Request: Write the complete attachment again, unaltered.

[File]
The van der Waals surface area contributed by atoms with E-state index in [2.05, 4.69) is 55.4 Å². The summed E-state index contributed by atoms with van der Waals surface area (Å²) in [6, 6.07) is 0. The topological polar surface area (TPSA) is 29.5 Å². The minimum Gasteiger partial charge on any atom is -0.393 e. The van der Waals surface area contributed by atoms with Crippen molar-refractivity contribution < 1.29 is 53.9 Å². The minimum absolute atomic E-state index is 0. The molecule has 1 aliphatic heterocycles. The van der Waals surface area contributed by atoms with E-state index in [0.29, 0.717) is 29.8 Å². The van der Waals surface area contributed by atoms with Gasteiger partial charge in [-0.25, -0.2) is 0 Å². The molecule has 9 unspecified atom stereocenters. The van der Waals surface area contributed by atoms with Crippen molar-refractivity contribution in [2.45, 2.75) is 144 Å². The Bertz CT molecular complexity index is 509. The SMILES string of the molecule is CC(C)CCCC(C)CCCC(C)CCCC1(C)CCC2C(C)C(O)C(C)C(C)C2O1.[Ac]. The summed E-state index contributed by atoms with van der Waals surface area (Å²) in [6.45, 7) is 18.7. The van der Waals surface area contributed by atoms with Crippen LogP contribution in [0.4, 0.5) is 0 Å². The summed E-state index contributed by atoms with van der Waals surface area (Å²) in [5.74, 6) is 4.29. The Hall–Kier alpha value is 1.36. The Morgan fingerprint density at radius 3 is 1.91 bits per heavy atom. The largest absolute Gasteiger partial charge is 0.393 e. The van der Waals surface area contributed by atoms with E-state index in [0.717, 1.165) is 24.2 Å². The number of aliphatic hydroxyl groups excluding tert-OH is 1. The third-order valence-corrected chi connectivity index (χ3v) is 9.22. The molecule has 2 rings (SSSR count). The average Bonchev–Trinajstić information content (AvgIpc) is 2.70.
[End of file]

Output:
The van der Waals surface area contributed by atoms with E-state index in [2.05, 4.69) is 55.4 Å². The summed E-state index contributed by atoms with van der Waals surface area (Å²) in [6, 6.07) is 0. The topological polar surface area (TPSA) is 29.5 Å². The minimum Gasteiger partial charge on any atom is -0.393 e. The van der Waals surface area contributed by atoms with Crippen molar-refractivity contribution < 1.29 is 53.9 Å². The minimum absolute atomic E-state index is 0. The molecule has 1 aliphatic heterocycles. The van der Waals surface area contributed by atoms with E-state index in [0.29, 0.717) is 29.8 Å². The van der Waals surface area contributed by atoms with Gasteiger partial charge in [-0.25, -0.2) is 0 Å². The molecule has 9 unspecified atom stereocenters. The van der Waals surface area contributed by atoms with Crippen molar-refractivity contribution in [2.45, 2.75) is 144 Å². The Bertz CT molecular complexity index is 509. The SMILES string of the molecule is CC(C)CCCC(C)CCCC(C)CCCC1(C)CCC2C(C)C(O)C(C)C(C)C2O1.[Ac]. The summed E-state index contributed by atoms with van der Waals surface area (Å²) in [6.45, 7) is 18.7. The van der Waals surface area contributed by atoms with Crippen LogP contribution in [0.4, 0.5) is 0 Å². The summed E-state index contributed by atoms with van der Waals surface area (Å²) in [5.74, 6) is 4.29. The Hall–Kier alpha value is 1.36. The Morgan fingerprint density at radius 3 is 1.91 bits per heavy atom. The largest absolute Gasteiger partial charge is 0.393 e. The van der Waals surface area contributed by atoms with E-state index in [0.717, 1.165) is 24.2 Å². The number of aliphatic hydroxyl groups excluding tert-OH is 1. The third-order valence-corrected chi connectivity index (χ3v) is 9.22. The molecule has 2 rings (SSSR count). The average Bonchev–Trinajstić information content (AvgIpc) is 2.70.